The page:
RIP, Chadwick Boseman

I took a moment last night, before I told my wife what had happened, to hold my breath and double-check that the news of Chadwick Boseman’s death wasn’t a cruel fucking hoax. I found out on Twitter, which is where I find out when anyone dies nowadays, and it was amazing how my timeline went from whatever it’s usually about to 100% Chadwick Boseman in a matter of two or three minutes.

I don’t know what I would have said yesterday if you’d asked me how old I thought he was. I’m weird about celebrities; I tend to assume that anyone who isn’t obviously a teenager is older than me even if that doesn’t quite make sense. Chadwick Boseman was 43; a little bit over a year younger than me. And he has been battling colon cancer for basically as long as I’ve known he existed. And no one knew about it.

He had colon cancer while he was filming Captain America: Civil War and Black Panther and Avengers: Infinity War and Avengers: Endgame and three or four other movies that I haven’t seen and no one knew about it. There were some recent pictures circulating where he’d clearly lost an unhealthy amount of weight; I hadn’t seen any of them, and whatever speculation might have been floating around never crossed my radar, so this was a bolt out of the blue.

It hit me harder than I might have guessed it would, and my head was all over the place to the point where I took one of my emergency Bad Brain Day pills before going to bed. Just one more way in which 2020 has been awful. This will be all my students want to talk about on Monday, too, and I feel terrible for my black students in particular, who have just had one of their genuine heroes torn away from them.

… he had cancer the whole fucking time, guys. I can’t wrap my head around that. The whole. fucking. time. And he’s younger than me. And no one even knew he was sick.

I just … I still can’t cope with it. Fuck this. Fuck cancer, and fuck 2020, and fuck cancer again.

Rest in power, sir.

RIP, Richard Ira Siler, 1935-2020

One of the odder changes in my life since the coronavirus became a thing is that I’ve become the type of person who scans the obituaries every couple of days. It’s rather surprising how many people I’ve found that I know at least tangentially; the former owner of OtherJob, an occasional relative of a student, that sort of thing.

And today I came across Richard Ira Siler’s obituary, and … well, it raised an eye.

Luther Michael Siler, remember, is a pen name. Each of the three names is a family name; Luther is my paternal grandfather’s first name, Michael is my mother’s maiden name, and Siler is my maternal grandmother’s maiden name. As it works out, my great-grandfather’s name was Jesse Siler.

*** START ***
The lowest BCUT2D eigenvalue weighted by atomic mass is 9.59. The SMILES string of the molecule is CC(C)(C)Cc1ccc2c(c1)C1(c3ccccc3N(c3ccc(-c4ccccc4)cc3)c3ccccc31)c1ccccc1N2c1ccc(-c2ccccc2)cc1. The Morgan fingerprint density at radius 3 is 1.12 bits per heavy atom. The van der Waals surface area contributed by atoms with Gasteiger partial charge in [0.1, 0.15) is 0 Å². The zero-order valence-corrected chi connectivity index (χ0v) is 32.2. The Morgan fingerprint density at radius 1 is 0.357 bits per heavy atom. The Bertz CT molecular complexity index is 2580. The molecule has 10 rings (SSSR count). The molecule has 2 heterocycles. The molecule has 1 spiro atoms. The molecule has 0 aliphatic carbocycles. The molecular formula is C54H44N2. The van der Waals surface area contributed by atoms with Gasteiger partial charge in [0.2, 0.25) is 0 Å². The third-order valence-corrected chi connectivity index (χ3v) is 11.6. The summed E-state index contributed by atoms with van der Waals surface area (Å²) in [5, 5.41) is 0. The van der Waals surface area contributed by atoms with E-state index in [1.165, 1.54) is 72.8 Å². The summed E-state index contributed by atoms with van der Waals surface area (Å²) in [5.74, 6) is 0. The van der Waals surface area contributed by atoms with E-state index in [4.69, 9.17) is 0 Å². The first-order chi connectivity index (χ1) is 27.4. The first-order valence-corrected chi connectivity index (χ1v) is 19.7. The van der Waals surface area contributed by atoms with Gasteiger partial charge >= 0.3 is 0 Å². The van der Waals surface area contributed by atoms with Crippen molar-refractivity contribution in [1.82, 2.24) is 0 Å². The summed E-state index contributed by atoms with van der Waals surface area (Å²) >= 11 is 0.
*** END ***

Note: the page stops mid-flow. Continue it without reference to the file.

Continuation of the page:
And damned if this gentleman doesn’t have a “J. Clifford Siler” as his father’s name and a “Jesse Jr.” among his brothers. I have seen Jesse Siler’s grave; he is buried next to his second wife (my great-grandmother divorced him, which must have been quite a thing back then) whose name is Minnie Jo Buck, according to her tombstone. Richard Siler’s mother’s name is Miriam Siler, according to the obituary; it doesn’t seem that much of a stretch that Miriam might have been called Minnie. My grandmother was born in 1917 and was the oldest child, so Jesse still having children in 1935 with his second (or possibly even third, as the family seems to have mostly lost track of him after the divorce) wife is entirely possible. Hell, my mom’s oldest sister and youngest brother are 17 years apart.

If I search the Internet for “Jesse C. Siler,” I find an ancestry.com link for “Jesse Clifford Siler,” too, so it seems entirely reasonable to believe that that’s the same guy, and further confirmation that “J” stands for “Jesse,” as if there’s any real chance that it wouldn’t given that there’s a Jesse Jr. in the family. I didn’t look any further, because I’m not signing up for ancestry.com at the moment, but I’m willing to take that as evidence enough, given what else we have in front of us.

So it looks like this guy was my (half?) first cousin once removed, or at least is reasonably likely to have been. I never met him and never knew he existed until about twenty minutes ago, but he seems to have been a lovely fellow. I hope his family is holding up as well as they can be under the circumstances, and may his memory be a blessing.

(The punch line: Great-grandpa Jesse’s first wife, my biological great-grandmother, was named Juanita. Her maiden name? Pence. My uncle assures me that he has dug into it and we are not related to That Pence, but it’s skeevy enough just that there’s a chance.)

(EDIT: The plot thickens. I just spent half an hour digging through a bunch of paperwork my dad gave me after mom passed away, and it looks like “my” Jesse Siler was Jesse Edward, not Jesse Clifford. J.E. Siler’s father was Harry, and it was his wife who was Minnie Jo. I don’t have any additional information about his family– no siblings or anything like that. I continue to think the guy is a cousin of some sort but the 1st-once-removed link now looks a bit less likely.)

(Also, George Washington Pence’s obituary, dated 1903, if I remember right, is a trip. I may try to get a good scan of it and post the whole thing.)